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Father Bird Poems | Bird Poems About Father

These Father Bird poems are examples of Bird poems about Father. These are the best examples of Father Bird poems written by international PoetrySoup poets

Details | Light Poetry |

Do you like Pigeons Dad

‘Do you like Pigeons Dad’

“Oh No”

‘But Why?’

“They’re scummy things
They’re Rats with wings
They’re vermin of the sky”

‘That can’t be right Dad’

“It is”

‘How So?’

“They pilfer seed
They breed at speed
And harbour disease you know”

‘Are you sure dad’

“Oh Yes”

‘Since when?’

“Since the Rock Pigeon flew
And ended up in a stew
Since their domestication by men”

‘But I like Pigeons Dad’

“I know
You do”

‘I like how they sing
I like the shape of their wing
So you should like them too’

“But I don’t like Pigeons Son.
Not now.
Not ever.
Their walk is bizarre,
They crap on my car
And they’re really not that clever”

'But Daaaad…

...they wake me in the morning,
With their delightful coo,
Their plumage is wonderful - an iridescent blue.
They look good in the garden Dad
They don’t make such a mess
Do you like Pigeons Dad?’

…“Yes”



[This poem was the result of being asked this question many, many, many times by my son. My son is on the autistic spectrum - he has Asperger's Syndrome to give the official diagnosis. He is a lovely human being & I love him dearly. But one of his most irritating traits, is the fact that he asks the same questions continuously all day every day. No matter how you respond, the same question will be posed minutes later. Currently and for at least the last 2 to 3 years: 'Do you like pigeons daddy?' is his favourite/most frequently asked question. Now that you know that, perhaps you can really feel the exasperation in that final ..."Yes"]


Details | Rhyme |

Nature's Single Dads - The Australian Emu

Nature’s Single Dad:
The Australian Emu :
The first 55 days

Emund is busy
preparing his
dance-floor for
partners who’ll put
him to the test. 
His pedigree line
has proven with time

that it is now his
turn, to be best.
He hears them emerge
from the bush as
they gather in
answer to nature’s
call.
They dance, and then
go away, they know
they cannot stay; 
there is not enough
food for them all. 

They dip and they
weave as they mingle
together knowing
that each has a
chance 
With his reputation,
there is no
hesitation; 
he is ready to join
in the dance.
‘Bonk! Bonk,’ comes
the sound of another
arrival, ‘It’s
Emulena!’ he says
with a grin. 
Others move to the
side as he leaves
them mid-stride 
to greet this dancer
as she flounces in.

With sensuous,
rhythmic movement of
hips she fluffs up
her boa, it bounces
in time. 
He matches her mood.
His movements are
smooth 
as they twist and
twirl in their
dancing mime.
He does not fuss
about who takes the
lead, he follows and
their dance now is
ending. 
With steps that are
light he glides to
the right, 	
he meets her, bows
deeply, head
bending.
 	
Emulena says,
“Sorry, we cannot
stay longer, we all
must find paddocks
anew.
It matters not
whether we all stay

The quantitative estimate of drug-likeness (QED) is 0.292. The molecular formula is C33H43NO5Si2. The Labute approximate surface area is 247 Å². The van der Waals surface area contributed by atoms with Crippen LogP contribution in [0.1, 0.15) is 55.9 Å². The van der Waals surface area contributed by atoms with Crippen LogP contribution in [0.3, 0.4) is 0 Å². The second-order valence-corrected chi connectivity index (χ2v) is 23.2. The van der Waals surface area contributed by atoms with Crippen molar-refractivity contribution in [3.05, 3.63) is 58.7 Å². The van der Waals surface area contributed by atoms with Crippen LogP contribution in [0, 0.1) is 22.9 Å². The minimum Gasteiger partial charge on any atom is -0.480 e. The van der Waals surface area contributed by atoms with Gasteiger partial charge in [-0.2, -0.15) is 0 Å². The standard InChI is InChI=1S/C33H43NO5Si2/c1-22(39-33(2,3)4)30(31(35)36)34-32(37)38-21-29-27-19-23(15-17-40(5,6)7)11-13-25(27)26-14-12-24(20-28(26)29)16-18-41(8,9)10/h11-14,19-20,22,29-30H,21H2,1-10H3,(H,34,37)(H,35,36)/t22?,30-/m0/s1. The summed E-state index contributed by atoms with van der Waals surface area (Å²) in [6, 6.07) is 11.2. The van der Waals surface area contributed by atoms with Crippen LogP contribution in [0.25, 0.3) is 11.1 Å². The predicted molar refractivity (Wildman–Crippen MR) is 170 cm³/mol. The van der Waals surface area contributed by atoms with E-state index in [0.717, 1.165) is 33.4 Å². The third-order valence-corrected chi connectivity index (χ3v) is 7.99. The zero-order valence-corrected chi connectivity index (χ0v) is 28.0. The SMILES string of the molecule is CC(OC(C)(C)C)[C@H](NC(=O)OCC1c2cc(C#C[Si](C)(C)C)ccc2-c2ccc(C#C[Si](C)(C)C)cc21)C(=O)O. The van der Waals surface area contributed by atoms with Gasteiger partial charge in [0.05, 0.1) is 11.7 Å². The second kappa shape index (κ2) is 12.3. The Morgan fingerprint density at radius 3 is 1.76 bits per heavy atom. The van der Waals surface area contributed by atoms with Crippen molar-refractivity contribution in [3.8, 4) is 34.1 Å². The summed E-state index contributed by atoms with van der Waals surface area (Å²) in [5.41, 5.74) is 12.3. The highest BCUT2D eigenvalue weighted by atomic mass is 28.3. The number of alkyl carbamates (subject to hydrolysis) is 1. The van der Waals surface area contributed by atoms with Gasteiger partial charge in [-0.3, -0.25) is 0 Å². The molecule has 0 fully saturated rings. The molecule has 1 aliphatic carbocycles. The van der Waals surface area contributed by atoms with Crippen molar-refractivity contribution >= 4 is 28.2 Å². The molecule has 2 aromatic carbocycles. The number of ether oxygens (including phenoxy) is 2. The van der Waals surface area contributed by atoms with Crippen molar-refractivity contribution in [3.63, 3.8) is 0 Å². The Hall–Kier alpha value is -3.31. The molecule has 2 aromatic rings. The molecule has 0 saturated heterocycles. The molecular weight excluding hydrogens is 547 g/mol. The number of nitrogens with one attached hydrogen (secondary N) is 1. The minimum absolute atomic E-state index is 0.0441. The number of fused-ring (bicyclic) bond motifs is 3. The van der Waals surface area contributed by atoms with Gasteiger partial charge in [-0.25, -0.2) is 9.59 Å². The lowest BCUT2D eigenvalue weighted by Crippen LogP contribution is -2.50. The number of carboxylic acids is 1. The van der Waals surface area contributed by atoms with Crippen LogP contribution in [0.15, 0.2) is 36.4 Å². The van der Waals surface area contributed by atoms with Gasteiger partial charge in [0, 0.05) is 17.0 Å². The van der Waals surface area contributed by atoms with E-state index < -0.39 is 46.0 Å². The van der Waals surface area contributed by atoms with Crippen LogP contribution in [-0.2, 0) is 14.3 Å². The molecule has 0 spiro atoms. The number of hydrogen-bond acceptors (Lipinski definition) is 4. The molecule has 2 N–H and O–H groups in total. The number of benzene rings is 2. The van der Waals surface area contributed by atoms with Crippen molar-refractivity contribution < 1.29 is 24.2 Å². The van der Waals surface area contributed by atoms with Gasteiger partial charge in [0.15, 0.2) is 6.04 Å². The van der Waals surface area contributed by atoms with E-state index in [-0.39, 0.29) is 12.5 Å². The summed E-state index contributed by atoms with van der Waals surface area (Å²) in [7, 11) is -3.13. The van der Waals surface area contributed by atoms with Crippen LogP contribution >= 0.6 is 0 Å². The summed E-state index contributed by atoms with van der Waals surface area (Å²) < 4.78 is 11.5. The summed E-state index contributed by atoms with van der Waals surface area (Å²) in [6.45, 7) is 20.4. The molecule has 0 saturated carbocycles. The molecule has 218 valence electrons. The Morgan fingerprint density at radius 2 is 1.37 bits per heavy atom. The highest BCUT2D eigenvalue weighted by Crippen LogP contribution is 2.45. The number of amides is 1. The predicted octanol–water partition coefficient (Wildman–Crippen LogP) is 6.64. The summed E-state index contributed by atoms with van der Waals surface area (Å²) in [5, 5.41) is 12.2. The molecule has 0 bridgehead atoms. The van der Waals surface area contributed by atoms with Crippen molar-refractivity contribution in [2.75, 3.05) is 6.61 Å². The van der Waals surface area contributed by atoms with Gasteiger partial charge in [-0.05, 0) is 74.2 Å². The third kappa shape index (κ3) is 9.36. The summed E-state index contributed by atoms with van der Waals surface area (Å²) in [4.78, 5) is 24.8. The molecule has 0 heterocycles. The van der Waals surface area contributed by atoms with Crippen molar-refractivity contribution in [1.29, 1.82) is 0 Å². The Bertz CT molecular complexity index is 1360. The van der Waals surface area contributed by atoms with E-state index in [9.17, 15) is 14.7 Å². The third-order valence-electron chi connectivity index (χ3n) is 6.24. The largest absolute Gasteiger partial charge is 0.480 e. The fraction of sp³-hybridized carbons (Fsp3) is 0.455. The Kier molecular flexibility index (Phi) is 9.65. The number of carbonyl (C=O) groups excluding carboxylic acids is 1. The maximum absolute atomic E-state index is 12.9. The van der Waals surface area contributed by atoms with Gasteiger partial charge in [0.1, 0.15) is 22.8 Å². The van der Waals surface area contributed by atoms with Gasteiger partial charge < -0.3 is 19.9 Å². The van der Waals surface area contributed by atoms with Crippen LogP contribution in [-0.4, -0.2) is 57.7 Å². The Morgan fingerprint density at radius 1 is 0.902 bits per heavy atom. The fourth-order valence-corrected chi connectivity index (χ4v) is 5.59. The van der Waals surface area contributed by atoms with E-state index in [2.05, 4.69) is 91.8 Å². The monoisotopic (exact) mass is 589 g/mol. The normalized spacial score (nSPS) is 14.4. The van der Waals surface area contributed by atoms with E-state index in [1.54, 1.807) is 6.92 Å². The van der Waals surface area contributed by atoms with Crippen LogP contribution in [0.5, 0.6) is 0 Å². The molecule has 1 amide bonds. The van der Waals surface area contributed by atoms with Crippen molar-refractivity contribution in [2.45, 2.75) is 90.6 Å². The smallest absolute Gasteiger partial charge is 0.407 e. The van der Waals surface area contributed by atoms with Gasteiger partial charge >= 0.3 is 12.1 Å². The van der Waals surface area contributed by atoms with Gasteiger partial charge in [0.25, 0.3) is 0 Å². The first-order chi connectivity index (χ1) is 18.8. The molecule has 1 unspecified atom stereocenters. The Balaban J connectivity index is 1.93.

together,
we trust you to know
what to do.”
As she speaks, they
deposit their gifts,
and he hears, as in
chorus they say,
“We know you’ll do
magically, what you
do naturally 
to deliver these in
your own way.”

After completing her
task, Emulena stands
tall and she fluffs
up her feathers once
more.
They follow her lead
in twos, and in
threes, 
and promenade across
the dance floor.
Left all alone, he
goes back to his
duties and looks
closely at each pale
green shell.
He checks all for
defects. He sees
they are perfect, 
so with care he
covers every one
well.

He sticks to his
task for fifty-five
days in sunshine,
strong winds and
some showers.
He values each
treasure and tends
them with pleasure 
as he, turns each
egg every three
hours.
Through his long
lashes he sees
danger coming. He
drops his neck down
like a log.
Feathers flying on
high and red fur
prowls near-by; 
he needs to fool
both bird and dog.

The shells have now
turned a dark bluey
green, there’s an
infertile egg in the
batch. 
This egg will be
food for his hungry
brood; 
but he won’t eat or
drink, ‘til they
hatch.
Each day he looks
up, and turns his
head to the sun as
it rises each
morning.
He’ll sit day and
night until the
time’s right.
He knows, that time
comes without
warning.

to be continued...


Details | Rhyme |

Feather

My father made a fan
of
pheasant feathers
for me when I was
young.
I danced around the
living
room while playing a
guitar, he sung.

The feathers cooled
me at night when the
breeze no longer
blew.
The smoothness of
the make shift toy,
a treasure only I
knew.
We would walk the
woods watching each
footfall we would
take.
Looking for more
escaped feathers,
more fans we would
make.
All I have are
memories now, one
last moment, no real
goodbye.
I'll find enough
feathers, I'm going
to make wings, to
him, I'll fly.



For Contest: Leaf,
feather, shell or
flake
"Feather"
Sponsor: Andrea
Deitrich
Date: 08-04-2014

I apologize for the format the website is having issues and I have been unable to repair it at this time :(


Details | Verse |

Pressing On

She watched the mountain intently
Like a bird who’s nestling of dwelling, complains
Yet, neither will move --
Reality blooms;
A surge of genius
Strikes the hollowed core ~
Worrisome thoughts she shan’t abide…

A mother’s love still strives,
Strong willed fledgling must now -- fly
Search to build, its -- own nest
-- Mother bird soars above the mountain -- mind at rest 






Comments:
An elder once said teach them well in the ways they must go… Like a hawk one must keep a 
watchful eye for they are still your prizes; you never know when they may come home to 
roost again... Or at least visit…
However, if they can't respect the home then its time 
For them to fly on their own...